Immediate Lessons from the Battle of Mosul
The largest conventional land battle since the capture of Baghdad in 2003 has been ongoing since October 2016. The purpose of this article is to provide Army a first-look on lessons identified from the advisors engaged in supporting our Iraqi partners to excise the Da’esh malignancy from Iraq. This list is raw and provided to stimulate thought.
Armed Airborne Intelligence Surveillance and Reconnaissance (ISR): The king of the urban battlefield. The most effective weapon on the current battlefield is a joint and interagency enabled combined arms ground team with an Armed ISR platform flying above. Armed ISR allows persistent stare to identify fleeting targets who use complex terrain to mask their movements. When a target is identified the Joint Terminal Attack Controller and Ground Force Commander can then rapidly transition to strike the target with an organic low collateral weapon, coordinate another fires capability such as a jet, gun or rocket artillery to strike, or guide a ground assault (usually in the space of minutes). An Army without organic airborne Armed ISR will be at a severe disadvantage on a contemporary urban battlefield.
The combined arms team for urban warfare. An Armed ISR platform, Tank, Bulldozer, Anti Tank Missile, Sniper, and Rifle Squad operating as a micro team, provides the organic abilities to Identify, Neutralise, Suppress, Obscure, Secure, Reduce and Assault (SOSRA) in a complex urban environment. When multiple micro teams are orchestrated to advance on mutually supporting axes we consistently observed positive results.
Mission Command. Our enemy knows how to move, shoot and communicate below our targeting threshold. He uses physical cover, knowledge of our adherence to the Laws of Armed Conflict and a consequent ability to hide in plain sight to protect himself. The enemy presents for short windows to avoid being targeted. They avoid providing us an opportunity to strike. At this stage in the campaign, combat Darwinism is in effect - ie it is not the strongest that survive …but the most adaptable. The enemy personnel who did not adapt to survive on the battlefield, are dead. The most effective response to this paradigm is delegating authorities as low as possible within a mission command system, founded upon developing mutual trust, a shared understanding, of the environment and the commander’s intent, disciplined initiative and accepting prudent risk. This allows junior commanders deployed forward on the battlefield to see an opportunity and exploit it, rather than waiting for direction that will probably be too late.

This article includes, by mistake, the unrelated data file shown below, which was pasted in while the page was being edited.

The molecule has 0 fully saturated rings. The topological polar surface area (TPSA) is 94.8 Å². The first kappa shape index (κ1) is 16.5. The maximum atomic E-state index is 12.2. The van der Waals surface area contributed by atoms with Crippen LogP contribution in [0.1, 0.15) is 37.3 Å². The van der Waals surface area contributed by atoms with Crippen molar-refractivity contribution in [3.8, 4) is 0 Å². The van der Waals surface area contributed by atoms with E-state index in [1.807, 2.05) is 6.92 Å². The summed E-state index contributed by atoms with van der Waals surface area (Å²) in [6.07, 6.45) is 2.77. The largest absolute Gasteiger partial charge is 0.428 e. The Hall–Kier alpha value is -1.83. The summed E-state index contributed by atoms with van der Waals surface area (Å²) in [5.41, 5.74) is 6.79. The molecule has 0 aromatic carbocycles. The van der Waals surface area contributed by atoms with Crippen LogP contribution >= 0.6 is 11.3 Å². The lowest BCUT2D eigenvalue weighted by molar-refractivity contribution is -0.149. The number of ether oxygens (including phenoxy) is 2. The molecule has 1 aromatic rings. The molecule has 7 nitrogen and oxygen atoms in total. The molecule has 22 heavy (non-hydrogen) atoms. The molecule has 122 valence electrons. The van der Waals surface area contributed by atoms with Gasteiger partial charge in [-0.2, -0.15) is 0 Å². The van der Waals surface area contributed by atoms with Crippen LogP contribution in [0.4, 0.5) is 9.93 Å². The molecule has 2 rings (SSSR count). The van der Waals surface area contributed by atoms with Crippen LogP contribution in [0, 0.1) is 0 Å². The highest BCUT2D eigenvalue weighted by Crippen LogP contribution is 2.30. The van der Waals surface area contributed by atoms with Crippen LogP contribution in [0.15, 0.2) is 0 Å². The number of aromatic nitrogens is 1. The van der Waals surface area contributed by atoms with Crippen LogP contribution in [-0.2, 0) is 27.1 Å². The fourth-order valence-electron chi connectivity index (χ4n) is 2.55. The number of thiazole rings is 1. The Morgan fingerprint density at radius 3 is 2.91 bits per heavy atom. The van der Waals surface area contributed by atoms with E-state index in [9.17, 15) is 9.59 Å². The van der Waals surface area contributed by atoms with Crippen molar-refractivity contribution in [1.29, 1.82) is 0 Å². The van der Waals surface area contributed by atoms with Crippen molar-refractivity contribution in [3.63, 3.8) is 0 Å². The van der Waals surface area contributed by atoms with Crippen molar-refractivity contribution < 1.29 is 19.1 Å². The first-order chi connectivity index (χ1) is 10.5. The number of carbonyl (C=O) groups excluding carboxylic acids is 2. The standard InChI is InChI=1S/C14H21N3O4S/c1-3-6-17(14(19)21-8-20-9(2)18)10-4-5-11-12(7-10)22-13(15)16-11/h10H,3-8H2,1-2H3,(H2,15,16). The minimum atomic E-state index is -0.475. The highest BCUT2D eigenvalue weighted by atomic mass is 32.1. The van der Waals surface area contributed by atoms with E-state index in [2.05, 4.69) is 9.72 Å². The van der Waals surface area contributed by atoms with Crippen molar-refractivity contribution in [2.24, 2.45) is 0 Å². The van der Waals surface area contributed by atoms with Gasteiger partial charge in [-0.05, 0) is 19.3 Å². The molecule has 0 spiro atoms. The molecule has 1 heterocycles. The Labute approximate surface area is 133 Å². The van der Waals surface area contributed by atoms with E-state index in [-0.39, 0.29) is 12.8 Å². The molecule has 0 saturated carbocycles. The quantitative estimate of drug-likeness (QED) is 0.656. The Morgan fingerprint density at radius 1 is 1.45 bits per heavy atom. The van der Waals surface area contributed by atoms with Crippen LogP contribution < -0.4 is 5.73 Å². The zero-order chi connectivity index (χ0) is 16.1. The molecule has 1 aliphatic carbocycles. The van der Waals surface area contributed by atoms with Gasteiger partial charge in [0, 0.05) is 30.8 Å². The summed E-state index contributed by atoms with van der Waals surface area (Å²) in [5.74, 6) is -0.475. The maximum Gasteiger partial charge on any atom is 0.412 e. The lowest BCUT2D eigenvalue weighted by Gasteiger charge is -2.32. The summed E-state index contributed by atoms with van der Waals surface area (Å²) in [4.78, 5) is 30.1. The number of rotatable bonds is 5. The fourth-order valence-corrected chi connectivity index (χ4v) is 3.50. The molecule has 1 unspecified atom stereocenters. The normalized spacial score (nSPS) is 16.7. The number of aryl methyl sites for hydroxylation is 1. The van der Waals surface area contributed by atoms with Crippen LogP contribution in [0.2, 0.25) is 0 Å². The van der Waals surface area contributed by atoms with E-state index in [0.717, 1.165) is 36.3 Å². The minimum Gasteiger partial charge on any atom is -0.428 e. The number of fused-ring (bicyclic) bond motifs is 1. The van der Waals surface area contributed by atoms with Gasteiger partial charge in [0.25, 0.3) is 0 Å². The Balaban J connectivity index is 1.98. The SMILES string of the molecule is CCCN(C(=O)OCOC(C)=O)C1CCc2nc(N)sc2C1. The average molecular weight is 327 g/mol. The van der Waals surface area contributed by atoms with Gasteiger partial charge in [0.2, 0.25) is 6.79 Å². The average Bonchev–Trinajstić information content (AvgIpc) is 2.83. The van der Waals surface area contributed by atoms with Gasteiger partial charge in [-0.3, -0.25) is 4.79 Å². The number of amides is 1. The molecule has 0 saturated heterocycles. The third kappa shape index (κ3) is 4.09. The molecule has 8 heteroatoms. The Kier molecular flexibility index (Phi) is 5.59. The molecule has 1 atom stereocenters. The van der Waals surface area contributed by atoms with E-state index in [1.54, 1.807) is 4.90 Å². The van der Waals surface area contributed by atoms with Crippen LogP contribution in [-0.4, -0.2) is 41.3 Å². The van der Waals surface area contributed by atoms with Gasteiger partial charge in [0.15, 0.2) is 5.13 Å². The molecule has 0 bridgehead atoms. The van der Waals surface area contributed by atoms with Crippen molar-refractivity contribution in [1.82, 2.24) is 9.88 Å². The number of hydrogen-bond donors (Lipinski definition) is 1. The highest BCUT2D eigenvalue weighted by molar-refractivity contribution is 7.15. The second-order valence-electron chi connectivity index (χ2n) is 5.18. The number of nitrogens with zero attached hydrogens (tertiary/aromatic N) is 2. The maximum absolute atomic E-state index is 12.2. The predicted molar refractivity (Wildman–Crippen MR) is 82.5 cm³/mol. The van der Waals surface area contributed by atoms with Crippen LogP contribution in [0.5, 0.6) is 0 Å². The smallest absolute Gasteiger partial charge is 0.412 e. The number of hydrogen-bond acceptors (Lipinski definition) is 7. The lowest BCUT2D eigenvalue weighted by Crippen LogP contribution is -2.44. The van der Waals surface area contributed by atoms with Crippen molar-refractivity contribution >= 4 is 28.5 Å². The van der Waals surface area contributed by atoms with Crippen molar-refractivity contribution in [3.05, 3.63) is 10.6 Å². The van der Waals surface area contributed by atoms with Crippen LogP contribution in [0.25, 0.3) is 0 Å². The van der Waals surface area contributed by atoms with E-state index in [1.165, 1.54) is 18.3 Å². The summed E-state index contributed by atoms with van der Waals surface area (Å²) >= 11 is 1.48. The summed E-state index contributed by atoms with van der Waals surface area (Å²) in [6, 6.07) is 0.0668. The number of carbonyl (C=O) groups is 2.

The Vehicle Borne Improvised Explosive Device (VBIED) and the Quadcopter Team. For the last two years the enemy has been using VBIEDs, guided to their target by a quadcopter operator on a radio. Unlike a missile, this weapon system can be launched from inside a building large enough to hold a car (ie pretty much anywhere). It can stop, go, turn corners and do a u-turn on command. Using any kind of car with some rudimentary armour, the weapon can drop off other fighters on route then accelerate to over 100km/h and smash into a friendly force troop concentration or other high pay off target. The quadcopter imagery can be loaded near instantaneously onto the web and used for propaganda purposes. Maintenance of all round security, flank protection and rapid reorganisation from offensive operations to defensive operations, and the use of hasty obstacles is the most effective counter to this technique.